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Entered according to Act of Congress, in the year 1839, by


In the Clerk's Office of the District Court of the District of Massachusetts.




THE present edition of Spenser is intended for popular use, and the professed scholar will find little in it that is It has been undertaken in compliance with a wish of the publishers to offer to the American public the works of this great poet at a moderate price, and accompanied with such notes and explanations as might remove, in some measure, the difficulties which have kept many from attempting to read him. The edition published by Pickering, in 1825, was taken for the basis of the present one, and the Life of Spenser contained in it has been republished in this. The Introductory Observations upon the "Faerie Queene," the glossarial and explanatory notes, have been added by the present editor. The obsolete and difficult words have been explained at the bottom of each page, which plan seems preferable to that of putting them into a glossary by themselves. The flavor of a fine passage is apt to evaporate while the reader is looking for the meaning of a word at the end of the volume, or perhaps in another book. The notes have been made with a view of explaining every thing that required it, and in as few words as possible.

Ample use has been made of the labors of previous editors, though a considerable number of the notes are original. The edition by Henry James Todd, published in London



in 1805, has furnished the materials for a large part of the annotations. This is what is technically called a variorum edition, containing a reprint of all the labors of the previous editors, Hughes, Upton, and Church, and of the obser vations of Warton. The merits of this edition are not commensurate with Spenser's rank in English literature. There is a great deal of learned rubbish in it; much trouble is often wasted in elucidating what is plain, and really difficult points are frequently passed by in silence.*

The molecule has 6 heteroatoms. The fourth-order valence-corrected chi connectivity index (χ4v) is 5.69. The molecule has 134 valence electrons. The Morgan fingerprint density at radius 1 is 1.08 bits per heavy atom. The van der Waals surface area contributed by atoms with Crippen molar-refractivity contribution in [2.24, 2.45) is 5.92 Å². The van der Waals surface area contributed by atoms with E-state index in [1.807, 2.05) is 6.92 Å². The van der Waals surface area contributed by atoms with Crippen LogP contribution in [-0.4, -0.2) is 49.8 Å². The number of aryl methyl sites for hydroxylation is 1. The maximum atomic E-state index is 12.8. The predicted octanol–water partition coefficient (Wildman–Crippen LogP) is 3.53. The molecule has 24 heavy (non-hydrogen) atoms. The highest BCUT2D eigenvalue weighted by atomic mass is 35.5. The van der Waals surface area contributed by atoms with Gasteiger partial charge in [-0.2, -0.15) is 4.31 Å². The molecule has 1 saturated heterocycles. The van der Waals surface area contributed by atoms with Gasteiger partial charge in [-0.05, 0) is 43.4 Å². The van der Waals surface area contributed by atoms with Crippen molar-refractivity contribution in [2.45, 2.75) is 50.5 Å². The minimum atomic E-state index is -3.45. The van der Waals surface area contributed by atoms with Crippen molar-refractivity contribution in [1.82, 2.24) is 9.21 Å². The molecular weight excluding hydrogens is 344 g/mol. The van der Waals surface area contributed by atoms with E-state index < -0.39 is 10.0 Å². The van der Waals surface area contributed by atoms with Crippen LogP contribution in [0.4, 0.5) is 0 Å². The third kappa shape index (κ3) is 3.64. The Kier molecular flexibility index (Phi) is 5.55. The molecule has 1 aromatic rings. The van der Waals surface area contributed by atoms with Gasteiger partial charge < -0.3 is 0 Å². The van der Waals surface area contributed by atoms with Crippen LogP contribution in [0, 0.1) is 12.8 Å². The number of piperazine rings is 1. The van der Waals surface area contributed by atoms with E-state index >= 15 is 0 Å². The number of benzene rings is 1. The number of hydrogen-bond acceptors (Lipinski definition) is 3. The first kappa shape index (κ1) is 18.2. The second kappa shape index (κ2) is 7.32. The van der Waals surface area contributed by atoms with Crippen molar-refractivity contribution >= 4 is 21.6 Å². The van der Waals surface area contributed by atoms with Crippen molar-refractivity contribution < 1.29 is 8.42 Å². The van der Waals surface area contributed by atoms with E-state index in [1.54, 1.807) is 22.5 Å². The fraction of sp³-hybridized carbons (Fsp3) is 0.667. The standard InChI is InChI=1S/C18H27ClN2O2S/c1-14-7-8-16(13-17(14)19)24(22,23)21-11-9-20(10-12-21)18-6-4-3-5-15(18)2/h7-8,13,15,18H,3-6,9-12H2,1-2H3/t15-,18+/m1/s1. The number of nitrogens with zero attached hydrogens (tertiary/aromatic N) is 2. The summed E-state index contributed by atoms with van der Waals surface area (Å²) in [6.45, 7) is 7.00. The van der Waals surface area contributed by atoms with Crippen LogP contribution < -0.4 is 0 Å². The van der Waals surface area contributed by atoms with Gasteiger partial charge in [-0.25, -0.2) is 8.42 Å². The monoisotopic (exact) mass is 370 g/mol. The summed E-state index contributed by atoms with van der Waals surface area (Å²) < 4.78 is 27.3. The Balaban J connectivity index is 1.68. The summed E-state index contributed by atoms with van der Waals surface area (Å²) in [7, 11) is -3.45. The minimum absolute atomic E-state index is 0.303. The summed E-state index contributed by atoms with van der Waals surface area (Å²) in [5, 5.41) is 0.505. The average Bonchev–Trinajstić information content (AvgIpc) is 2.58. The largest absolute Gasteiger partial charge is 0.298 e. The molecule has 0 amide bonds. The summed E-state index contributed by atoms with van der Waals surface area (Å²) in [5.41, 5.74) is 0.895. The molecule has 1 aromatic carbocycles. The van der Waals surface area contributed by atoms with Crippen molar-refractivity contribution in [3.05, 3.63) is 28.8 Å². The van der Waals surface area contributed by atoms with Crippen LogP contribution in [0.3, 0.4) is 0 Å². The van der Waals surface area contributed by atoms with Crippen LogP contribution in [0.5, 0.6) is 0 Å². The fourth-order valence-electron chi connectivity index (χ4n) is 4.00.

This edition, it may be remarked, has been heretofore the only one to be procured with notes and explanations of the text; and the price of this has put it quite out of the reach of a large majority of readers.

In the performance of his task, which has formed the agreeable employment of such leisure hours as could be snatched from an engrossing profession, the editor has felt a painful sense of his own incompetency, and claims merit for little more than a most conscientious desire to be faithful to his trust, and to do justice to his author. The amount of labor, which it has required, is much more considerable than is obvious at first blush, and will only be correctly estimated by such as have themselves undertaken a similar task. His work has been, however, a labor of love, and has brought its own reward; and he will have nothing to regret should he have succeeded in awakening and gratifying a taste for the poetry of Spenser in his countrymen.

* For an estimate of the value of this edition, see a review of it, written by Sir Walter Scott, in the thirteenth number of the Edinburgh Review, for October, 1805.

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